As a hypothetical HRM preparing for a 2-year overseas assignment to China, I need to be able to discuss (3) specific articles from the Internet about China that would assist me in adapting to Chinese culture while I'm there.
The 3 quality articles are requested. Thanks.
I found three articles for you. I included the website where I retrieved the info AND cut and pasted the entire articles for you so you didn't have to look them up on the internet. You may just print this to read instead.
ARTICLE #1 (retrieved from: http://www.cyborlink.com/besite/china.htm)
CHINESE BUSINESS MANNERS
Conservative suits for men with subtle colors are the norm.
Women should avoid high heels and short sleeved blouses. The Chinese frown on women who display too much.
Subtle, neutral colors should be worn by both men and women.
Casual dress should be conservative as well.
Men and women can wear jeans. However, jeans are not acceptable for business meetings.
Revealing clothing for women is considered offensive to Chinese businessmen.
Do not use large hand movements. The Chinese do not speak with their hands. Your movements may be distracting to your host.
Personal contact must be avoided at all cost. It is highly inappropriate for a man to touch a woman in public.
Do not point when speaking.
To point do not use your index finger, use an open palm.
It is considered improper to put your hand in your mouth.
Avoid acts that involve the mouth.
Gift giving is a very delicate issue in China - See international business gift giving.
It is illegal to give gifts to government official however; it has become more commonplace in the business world.
It is more acceptable to give gifts either in private or to a group as a whole to avoid embarrassment.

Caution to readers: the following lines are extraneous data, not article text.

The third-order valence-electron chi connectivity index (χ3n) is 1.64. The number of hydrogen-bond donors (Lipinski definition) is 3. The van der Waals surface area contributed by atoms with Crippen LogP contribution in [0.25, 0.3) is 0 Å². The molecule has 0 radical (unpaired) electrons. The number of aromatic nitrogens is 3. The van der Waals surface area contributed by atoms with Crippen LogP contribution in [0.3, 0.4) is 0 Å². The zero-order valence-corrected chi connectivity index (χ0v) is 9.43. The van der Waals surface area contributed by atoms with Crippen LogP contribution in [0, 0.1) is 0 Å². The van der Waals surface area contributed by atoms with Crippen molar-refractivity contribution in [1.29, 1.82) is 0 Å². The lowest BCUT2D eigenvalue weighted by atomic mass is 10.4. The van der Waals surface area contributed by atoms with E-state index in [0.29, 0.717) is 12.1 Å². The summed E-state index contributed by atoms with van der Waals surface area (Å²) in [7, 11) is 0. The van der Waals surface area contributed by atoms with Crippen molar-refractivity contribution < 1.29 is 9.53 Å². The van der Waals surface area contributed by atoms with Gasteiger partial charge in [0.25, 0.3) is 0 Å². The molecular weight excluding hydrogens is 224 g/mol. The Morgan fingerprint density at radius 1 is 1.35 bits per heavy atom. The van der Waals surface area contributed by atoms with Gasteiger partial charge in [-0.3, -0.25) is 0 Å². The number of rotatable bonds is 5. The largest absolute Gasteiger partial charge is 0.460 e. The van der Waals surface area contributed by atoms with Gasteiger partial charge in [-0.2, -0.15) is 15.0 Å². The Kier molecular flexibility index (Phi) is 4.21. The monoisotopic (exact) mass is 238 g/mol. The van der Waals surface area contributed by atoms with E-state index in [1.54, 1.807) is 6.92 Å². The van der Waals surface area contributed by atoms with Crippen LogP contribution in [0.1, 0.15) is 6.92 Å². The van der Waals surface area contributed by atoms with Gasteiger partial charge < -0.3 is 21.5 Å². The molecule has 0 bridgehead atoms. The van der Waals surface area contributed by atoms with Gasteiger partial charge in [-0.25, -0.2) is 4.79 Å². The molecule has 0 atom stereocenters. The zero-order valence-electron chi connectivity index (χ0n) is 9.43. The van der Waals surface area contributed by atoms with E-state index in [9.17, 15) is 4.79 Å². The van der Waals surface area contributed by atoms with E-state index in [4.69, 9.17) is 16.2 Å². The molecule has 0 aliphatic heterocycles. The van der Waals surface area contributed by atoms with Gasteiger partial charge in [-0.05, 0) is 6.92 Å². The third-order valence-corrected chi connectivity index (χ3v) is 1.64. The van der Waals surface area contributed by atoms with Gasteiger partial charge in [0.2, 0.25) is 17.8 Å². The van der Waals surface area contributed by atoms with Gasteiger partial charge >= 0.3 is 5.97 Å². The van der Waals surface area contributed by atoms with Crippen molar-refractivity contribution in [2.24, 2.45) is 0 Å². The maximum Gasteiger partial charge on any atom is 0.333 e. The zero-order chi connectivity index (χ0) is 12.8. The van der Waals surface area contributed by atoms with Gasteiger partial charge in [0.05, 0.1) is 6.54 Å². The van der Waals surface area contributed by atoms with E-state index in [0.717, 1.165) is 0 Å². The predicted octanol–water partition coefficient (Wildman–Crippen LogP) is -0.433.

The most acceptable gift is a banquet.
Quality writing pens as considered favored gifts.
The following gifts and/or colors are associated with death and should not be given:
A stork or crane
Anything white, blue or black
Always arrive on time or early if you are the guest.
Do not discuss business at meals.
Do not start to eat or drink prior to the host.
As a cultural courtesy, you should taste all the dishes you are offered.
Sample meals only, there may be several courses.
Never place your chopsticks straight up in your bowl. By placing your sticks upright in your bowl your will remind your host of joss sticks which connotes death.
Do not drop the chopsticks it is considered bad luck.
Do not eat all of your meal. If you eat all of your meal, the Chinese will assume you did not receive enough food and are still hungry.
Women do not usually drink at meals.
Tipping is considered insulting, however the practice is becoming more common.
Bowing or nodding is the common greeting; however, you may be offered a handshake. Wait for the Chinese to offer their hand first.
Applause is common when greeting a crowd; the same is expected in return.
Introductions are formal. Use formal titles.
Often times Chinese will use a nickname to assist Westerners.
Being on time is vital in China.
Appointments are a must for business.
Contacts should be made prior to your trip.
Bring several copies of all written documents for your meetings.
The decision making process is slow. You should not expect to conclude your business swiftly.
Many Chinese will want to consult with the stars or wait for a lucky day before they make a decision.
Present and receive cards with both hands.
Never write on a business card or put it in your wallet or pocket. Carry a small card case.
The most important member of your company or group should lead important meetings. Chinese value rank and status.
Develop a working knowledge of Chinese culture.
Allow the Chinese to leave a meeting first.
ARTICLE #2 http://chineseculture.about.com/gi/dynamic/offsite.htm?zi=1/XJ/Ya&sdn=chineseculture&cdn=newsissues&tm=35&gps=99_376_1009_554&f=10&tt=14&bt=0&bts=0&zu=http%3A//chinese-school.netfirms.com/businessculture.html
Chinese Business Culture. Golden Hints for Doing Business in China
Take all the time in the world
Western business visitors are often deadline-driven and unwilling to slow down to the Chinese pace when discussing business. But in China the pace can be fast and slow simultaneously. Those involved in negotiations know how long they can drag on when the Chinese side is consulting internally or has other reasons for delay. But Chinese negotiators can move with lightning speed on other occasions. Part of this feeling is subjective. Any chess player knows how long you have to wait for the other player and yet how fast you must move yourself. Nevertheless, Chinese negotiators use time more consciously than do their Western counterparts.
Separate fact from fiction
Virtually everything you hear ...
3 Articles regarding adapting to Chinese culture.